Let me tell you whats up.
What if the most valued product/service in the world became something you didn’t use or had foreseen any use for yourself. That’s the first thought that came to my mind, when I heard that Facebook had bought Whatsapp, a cross platform instant messaging service*(thats how Wikipedia described it), for a whopping $19 billion. The fact that I didn’t use this particular “Mobile App”, made me question my own importance and relevance as a contributor to the world economy. I thought that I must have passed my sell by date as a potential target, or revenue creator for the corporations, and my need to exist was surely in question. My insecurity in regards to this situation was further justified, when I came to understand that the prevailing reason for this purchase was, that Facebook became worried about losing its younger user base. In danger of being deemed old & worthless, I downloaded Whatsapp, but it didn’t make me feel, any younger or any more valuable.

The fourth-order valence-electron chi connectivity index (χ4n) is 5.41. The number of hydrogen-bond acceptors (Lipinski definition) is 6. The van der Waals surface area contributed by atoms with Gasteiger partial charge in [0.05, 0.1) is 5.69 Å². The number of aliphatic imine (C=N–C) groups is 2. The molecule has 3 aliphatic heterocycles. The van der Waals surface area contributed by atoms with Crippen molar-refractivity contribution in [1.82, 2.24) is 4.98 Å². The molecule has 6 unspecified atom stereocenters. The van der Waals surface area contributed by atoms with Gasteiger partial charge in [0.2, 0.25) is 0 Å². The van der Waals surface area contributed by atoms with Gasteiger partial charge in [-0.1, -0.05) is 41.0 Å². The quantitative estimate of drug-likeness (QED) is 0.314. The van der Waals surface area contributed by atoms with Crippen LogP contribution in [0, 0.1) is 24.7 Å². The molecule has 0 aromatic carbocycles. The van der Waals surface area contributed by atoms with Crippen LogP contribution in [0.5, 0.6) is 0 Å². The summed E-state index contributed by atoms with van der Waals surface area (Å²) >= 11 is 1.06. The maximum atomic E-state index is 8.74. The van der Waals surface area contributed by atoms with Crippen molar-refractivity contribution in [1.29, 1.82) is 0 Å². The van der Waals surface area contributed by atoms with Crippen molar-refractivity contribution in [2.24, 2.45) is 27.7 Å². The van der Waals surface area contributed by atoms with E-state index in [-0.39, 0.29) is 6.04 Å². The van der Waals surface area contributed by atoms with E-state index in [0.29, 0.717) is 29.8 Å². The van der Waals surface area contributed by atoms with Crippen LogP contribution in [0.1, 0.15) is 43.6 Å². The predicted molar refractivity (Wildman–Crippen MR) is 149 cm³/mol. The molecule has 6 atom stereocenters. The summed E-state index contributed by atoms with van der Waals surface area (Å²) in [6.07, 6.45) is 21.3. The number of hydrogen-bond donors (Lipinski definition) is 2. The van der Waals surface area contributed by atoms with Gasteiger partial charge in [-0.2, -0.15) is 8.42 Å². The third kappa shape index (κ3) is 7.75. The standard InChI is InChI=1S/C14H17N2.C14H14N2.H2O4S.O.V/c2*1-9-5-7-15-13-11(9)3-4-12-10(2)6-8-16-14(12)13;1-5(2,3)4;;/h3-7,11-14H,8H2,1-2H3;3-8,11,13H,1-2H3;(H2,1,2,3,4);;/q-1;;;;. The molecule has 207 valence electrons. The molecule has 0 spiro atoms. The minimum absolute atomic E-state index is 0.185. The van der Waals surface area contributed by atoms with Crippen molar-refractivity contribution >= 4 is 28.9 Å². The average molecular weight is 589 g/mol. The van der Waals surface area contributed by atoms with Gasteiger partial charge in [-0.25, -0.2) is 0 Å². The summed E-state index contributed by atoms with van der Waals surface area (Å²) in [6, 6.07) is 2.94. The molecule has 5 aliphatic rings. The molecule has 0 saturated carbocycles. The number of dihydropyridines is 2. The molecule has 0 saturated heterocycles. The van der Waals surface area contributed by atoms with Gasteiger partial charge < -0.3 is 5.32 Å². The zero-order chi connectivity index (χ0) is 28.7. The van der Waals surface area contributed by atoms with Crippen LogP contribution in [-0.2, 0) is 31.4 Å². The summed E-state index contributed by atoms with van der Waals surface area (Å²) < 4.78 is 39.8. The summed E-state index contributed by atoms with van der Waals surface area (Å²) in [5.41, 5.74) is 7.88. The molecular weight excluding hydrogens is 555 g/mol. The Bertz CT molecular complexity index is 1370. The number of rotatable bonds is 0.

Setting aside my personal anxieties, and looking at this from a more general perspective, it worth considering how this purchase in the larger scheme of technological evolution, would affect humanity as a whole, and the way we continue to communicate in the future. I will try and see if I can hazard a guess.
Taking Marshall McLuhan’s statement as the basis from which to proceed, the idea that “technology is an extension of human organism, it faculties and behaviour”, it could be possible to foresee, how current capacities offered by technology, will continue to extend, progress, and evolve further in the future.